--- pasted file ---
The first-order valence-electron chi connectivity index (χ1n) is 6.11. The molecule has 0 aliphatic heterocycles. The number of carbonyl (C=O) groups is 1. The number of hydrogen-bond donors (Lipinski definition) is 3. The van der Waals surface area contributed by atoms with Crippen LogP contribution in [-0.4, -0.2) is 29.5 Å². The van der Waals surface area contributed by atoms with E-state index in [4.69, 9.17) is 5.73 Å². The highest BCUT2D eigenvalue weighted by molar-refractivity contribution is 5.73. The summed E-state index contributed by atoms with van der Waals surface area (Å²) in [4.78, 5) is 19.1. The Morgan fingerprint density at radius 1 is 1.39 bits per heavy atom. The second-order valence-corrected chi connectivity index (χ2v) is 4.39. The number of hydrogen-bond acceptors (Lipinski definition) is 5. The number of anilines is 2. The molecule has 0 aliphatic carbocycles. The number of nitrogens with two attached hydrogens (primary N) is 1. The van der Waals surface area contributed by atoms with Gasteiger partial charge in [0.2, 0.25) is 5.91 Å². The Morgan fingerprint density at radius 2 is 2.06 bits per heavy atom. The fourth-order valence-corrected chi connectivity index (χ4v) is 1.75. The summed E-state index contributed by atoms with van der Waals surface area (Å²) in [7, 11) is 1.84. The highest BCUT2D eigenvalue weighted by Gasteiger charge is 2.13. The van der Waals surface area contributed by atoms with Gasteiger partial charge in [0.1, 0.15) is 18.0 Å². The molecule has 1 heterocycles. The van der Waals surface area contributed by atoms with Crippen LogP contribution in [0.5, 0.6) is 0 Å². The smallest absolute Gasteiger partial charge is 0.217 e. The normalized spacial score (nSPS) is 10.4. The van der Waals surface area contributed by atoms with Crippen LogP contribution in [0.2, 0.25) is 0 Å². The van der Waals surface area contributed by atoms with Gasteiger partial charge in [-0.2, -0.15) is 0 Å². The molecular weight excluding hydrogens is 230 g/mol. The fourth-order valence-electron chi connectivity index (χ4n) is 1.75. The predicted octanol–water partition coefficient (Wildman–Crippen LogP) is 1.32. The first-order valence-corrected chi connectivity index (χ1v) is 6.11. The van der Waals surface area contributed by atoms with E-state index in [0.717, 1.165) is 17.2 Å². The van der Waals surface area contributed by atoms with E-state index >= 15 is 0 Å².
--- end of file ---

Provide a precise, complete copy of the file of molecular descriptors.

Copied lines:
The first-order valence-electron chi connectivity index (χ1n) is 6.11. The molecule has 0 aliphatic heterocycles. The number of carbonyl (C=O) groups is 1. The number of hydrogen-bond donors (Lipinski definition) is 3. The van der Waals surface area contributed by atoms with Crippen LogP contribution in [-0.4, -0.2) is 29.5 Å². The van der Waals surface area contributed by atoms with E-state index in [4.69, 9.17) is 5.73 Å². The highest BCUT2D eigenvalue weighted by molar-refractivity contribution is 5.73. The summed E-state index contributed by atoms with van der Waals surface area (Å²) in [4.78, 5) is 19.1. The Morgan fingerprint density at radius 1 is 1.39 bits per heavy atom. The second-order valence-corrected chi connectivity index (χ2v) is 4.39. The number of hydrogen-bond acceptors (Lipinski definition) is 5. The number of anilines is 2. The molecule has 0 aliphatic carbocycles. The number of nitrogens with two attached hydrogens (primary N) is 1. The van der Waals surface area contributed by atoms with Gasteiger partial charge in [0.2, 0.25) is 5.91 Å². The Morgan fingerprint density at radius 2 is 2.06 bits per heavy atom. The fourth-order valence-corrected chi connectivity index (χ4v) is 1.75. The summed E-state index contributed by atoms with van der Waals surface area (Å²) in [7, 11) is 1.84. The highest BCUT2D eigenvalue weighted by Gasteiger charge is 2.13. The van der Waals surface area contributed by atoms with Gasteiger partial charge in [0.1, 0.15) is 18.0 Å². The molecule has 1 heterocycles. The van der Waals surface area contributed by atoms with Crippen LogP contribution in [0.5, 0.6) is 0 Å². The smallest absolute Gasteiger partial charge is 0.217 e. The normalized spacial score (nSPS) is 10.4. The van der Waals surface area contributed by atoms with Crippen LogP contribution in [0.2, 0.25) is 0 Å². The van der Waals surface area contributed by atoms with Gasteiger partial charge in [-0.2, -0.15) is 0 Å². The molecular weight excluding hydrogens is 230 g/mol. The fourth-order valence-electron chi connectivity index (χ4n) is 1.75. The predicted octanol–water partition coefficient (Wildman–Crippen LogP) is 1.32. The first-order valence-corrected chi connectivity index (χ1v) is 6.11. The van der Waals surface area contributed by atoms with E-state index in [0.717, 1.165) is 17.2 Å². The van der Waals surface area contributed by atoms with E-state index >= 15 is 0 Å².